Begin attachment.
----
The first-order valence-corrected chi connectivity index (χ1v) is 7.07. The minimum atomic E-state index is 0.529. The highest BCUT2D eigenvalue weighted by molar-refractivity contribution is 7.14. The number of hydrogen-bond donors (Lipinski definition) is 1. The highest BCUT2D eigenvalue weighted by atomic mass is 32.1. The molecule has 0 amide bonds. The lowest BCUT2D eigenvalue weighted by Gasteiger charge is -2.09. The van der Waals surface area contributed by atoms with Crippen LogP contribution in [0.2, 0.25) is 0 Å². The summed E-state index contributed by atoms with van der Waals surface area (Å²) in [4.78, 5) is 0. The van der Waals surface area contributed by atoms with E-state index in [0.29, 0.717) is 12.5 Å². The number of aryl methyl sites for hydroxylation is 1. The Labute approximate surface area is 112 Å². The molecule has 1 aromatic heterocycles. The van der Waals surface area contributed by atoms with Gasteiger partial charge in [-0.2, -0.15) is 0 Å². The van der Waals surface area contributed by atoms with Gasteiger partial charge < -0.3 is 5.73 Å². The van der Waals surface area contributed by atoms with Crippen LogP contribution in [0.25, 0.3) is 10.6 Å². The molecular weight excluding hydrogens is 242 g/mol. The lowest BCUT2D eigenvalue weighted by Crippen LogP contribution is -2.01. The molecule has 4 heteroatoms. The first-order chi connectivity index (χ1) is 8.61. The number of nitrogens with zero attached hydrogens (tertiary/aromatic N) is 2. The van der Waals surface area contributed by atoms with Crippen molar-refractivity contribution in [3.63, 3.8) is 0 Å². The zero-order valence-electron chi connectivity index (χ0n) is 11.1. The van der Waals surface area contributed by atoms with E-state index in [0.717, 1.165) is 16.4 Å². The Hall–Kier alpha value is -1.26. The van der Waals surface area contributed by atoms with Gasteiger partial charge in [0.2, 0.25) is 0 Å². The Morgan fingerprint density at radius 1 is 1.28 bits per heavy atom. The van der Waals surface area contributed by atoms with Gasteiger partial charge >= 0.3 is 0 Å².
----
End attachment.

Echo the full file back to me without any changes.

The first-order valence-corrected chi connectivity index (χ1v) is 7.07. The minimum atomic E-state index is 0.529. The highest BCUT2D eigenvalue weighted by molar-refractivity contribution is 7.14. The number of hydrogen-bond donors (Lipinski definition) is 1. The highest BCUT2D eigenvalue weighted by atomic mass is 32.1. The molecule has 0 amide bonds. The lowest BCUT2D eigenvalue weighted by Gasteiger charge is -2.09. The van der Waals surface area contributed by atoms with Crippen LogP contribution in [0.2, 0.25) is 0 Å². The summed E-state index contributed by atoms with van der Waals surface area (Å²) in [4.78, 5) is 0. The van der Waals surface area contributed by atoms with E-state index in [0.29, 0.717) is 12.5 Å². The number of aryl methyl sites for hydroxylation is 1. The Labute approximate surface area is 112 Å². The molecule has 1 aromatic heterocycles. The van der Waals surface area contributed by atoms with Gasteiger partial charge in [-0.2, -0.15) is 0 Å². The van der Waals surface area contributed by atoms with Gasteiger partial charge < -0.3 is 5.73 Å². The van der Waals surface area contributed by atoms with Crippen LogP contribution in [0.25, 0.3) is 10.6 Å². The molecular weight excluding hydrogens is 242 g/mol. The lowest BCUT2D eigenvalue weighted by Crippen LogP contribution is -2.01. The molecule has 4 heteroatoms. The first-order chi connectivity index (χ1) is 8.61. The number of nitrogens with zero attached hydrogens (tertiary/aromatic N) is 2. The van der Waals surface area contributed by atoms with Crippen molar-refractivity contribution in [3.63, 3.8) is 0 Å². The zero-order valence-electron chi connectivity index (χ0n) is 11.1. The van der Waals surface area contributed by atoms with E-state index in [0.717, 1.165) is 16.4 Å². The Hall–Kier alpha value is -1.26. The van der Waals surface area contributed by atoms with Gasteiger partial charge in [0.2, 0.25) is 0 Å². The Morgan fingerprint density at radius 1 is 1.28 bits per heavy atom. The van der Waals surface area contributed by atoms with Gasteiger partial charge >= 0.3 is 0 Å².